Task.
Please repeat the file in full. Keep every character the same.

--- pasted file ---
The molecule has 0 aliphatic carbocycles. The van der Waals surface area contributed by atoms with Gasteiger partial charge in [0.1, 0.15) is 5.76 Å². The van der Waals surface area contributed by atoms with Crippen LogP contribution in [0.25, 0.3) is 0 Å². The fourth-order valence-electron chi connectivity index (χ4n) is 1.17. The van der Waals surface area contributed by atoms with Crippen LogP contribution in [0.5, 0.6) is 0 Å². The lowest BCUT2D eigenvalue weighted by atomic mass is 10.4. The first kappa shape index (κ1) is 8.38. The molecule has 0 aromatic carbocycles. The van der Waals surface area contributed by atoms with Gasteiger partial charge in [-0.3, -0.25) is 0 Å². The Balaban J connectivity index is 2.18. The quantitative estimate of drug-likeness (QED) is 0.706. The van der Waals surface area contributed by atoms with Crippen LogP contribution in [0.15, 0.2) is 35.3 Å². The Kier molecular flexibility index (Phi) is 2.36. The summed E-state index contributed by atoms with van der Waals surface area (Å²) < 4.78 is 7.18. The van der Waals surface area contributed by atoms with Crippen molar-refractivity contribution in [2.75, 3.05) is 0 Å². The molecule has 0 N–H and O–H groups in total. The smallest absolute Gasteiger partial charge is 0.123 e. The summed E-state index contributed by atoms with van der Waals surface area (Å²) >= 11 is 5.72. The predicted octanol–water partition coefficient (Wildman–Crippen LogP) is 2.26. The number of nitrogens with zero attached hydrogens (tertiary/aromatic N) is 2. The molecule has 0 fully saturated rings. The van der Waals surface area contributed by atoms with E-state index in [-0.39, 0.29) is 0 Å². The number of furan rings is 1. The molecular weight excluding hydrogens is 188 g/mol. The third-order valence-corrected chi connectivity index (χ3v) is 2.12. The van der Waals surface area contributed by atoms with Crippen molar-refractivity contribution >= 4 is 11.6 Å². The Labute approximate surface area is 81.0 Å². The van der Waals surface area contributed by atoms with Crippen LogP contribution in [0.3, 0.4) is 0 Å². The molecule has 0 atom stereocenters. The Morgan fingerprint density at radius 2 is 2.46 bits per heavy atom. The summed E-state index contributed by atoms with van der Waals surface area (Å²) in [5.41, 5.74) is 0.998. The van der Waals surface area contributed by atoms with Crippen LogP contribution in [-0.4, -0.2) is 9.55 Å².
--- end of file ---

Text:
The molecule has 0 aliphatic carbocycles. The van der Waals surface area contributed by atoms with Gasteiger partial charge in [0.1, 0.15) is 5.76 Å². The van der Waals surface area contributed by atoms with Crippen LogP contribution in [0.25, 0.3) is 0 Å². The fourth-order valence-electron chi connectivity index (χ4n) is 1.17. The van der Waals surface area contributed by atoms with Crippen LogP contribution in [0.5, 0.6) is 0 Å². The lowest BCUT2D eigenvalue weighted by atomic mass is 10.4. The first kappa shape index (κ1) is 8.38. The molecule has 0 aromatic carbocycles. The van der Waals surface area contributed by atoms with Gasteiger partial charge in [-0.3, -0.25) is 0 Å². The Balaban J connectivity index is 2.18. The quantitative estimate of drug-likeness (QED) is 0.706. The van der Waals surface area contributed by atoms with Crippen LogP contribution in [0.15, 0.2) is 35.3 Å². The Kier molecular flexibility index (Phi) is 2.36. The summed E-state index contributed by atoms with van der Waals surface area (Å²) < 4.78 is 7.18. The van der Waals surface area contributed by atoms with Crippen molar-refractivity contribution in [2.75, 3.05) is 0 Å². The molecule has 0 N–H and O–H groups in total. The smallest absolute Gasteiger partial charge is 0.123 e. The summed E-state index contributed by atoms with van der Waals surface area (Å²) >= 11 is 5.72. The predicted octanol–water partition coefficient (Wildman–Crippen LogP) is 2.26. The number of nitrogens with zero attached hydrogens (tertiary/aromatic N) is 2. The molecule has 0 fully saturated rings. The van der Waals surface area contributed by atoms with E-state index in [-0.39, 0.29) is 0 Å². The number of furan rings is 1. The molecular weight excluding hydrogens is 188 g/mol. The third-order valence-corrected chi connectivity index (χ3v) is 2.12. The van der Waals surface area contributed by atoms with Crippen molar-refractivity contribution >= 4 is 11.6 Å². The Labute approximate surface area is 81.0 Å². The van der Waals surface area contributed by atoms with Crippen LogP contribution in [0.3, 0.4) is 0 Å². The molecule has 0 atom stereocenters. The Morgan fingerprint density at radius 2 is 2.46 bits per heavy atom. The summed E-state index contributed by atoms with van der Waals surface area (Å²) in [5.41, 5.74) is 0.998. The van der Waals surface area contributed by atoms with Crippen LogP contribution in [-0.4, -0.2) is 9.55 Å².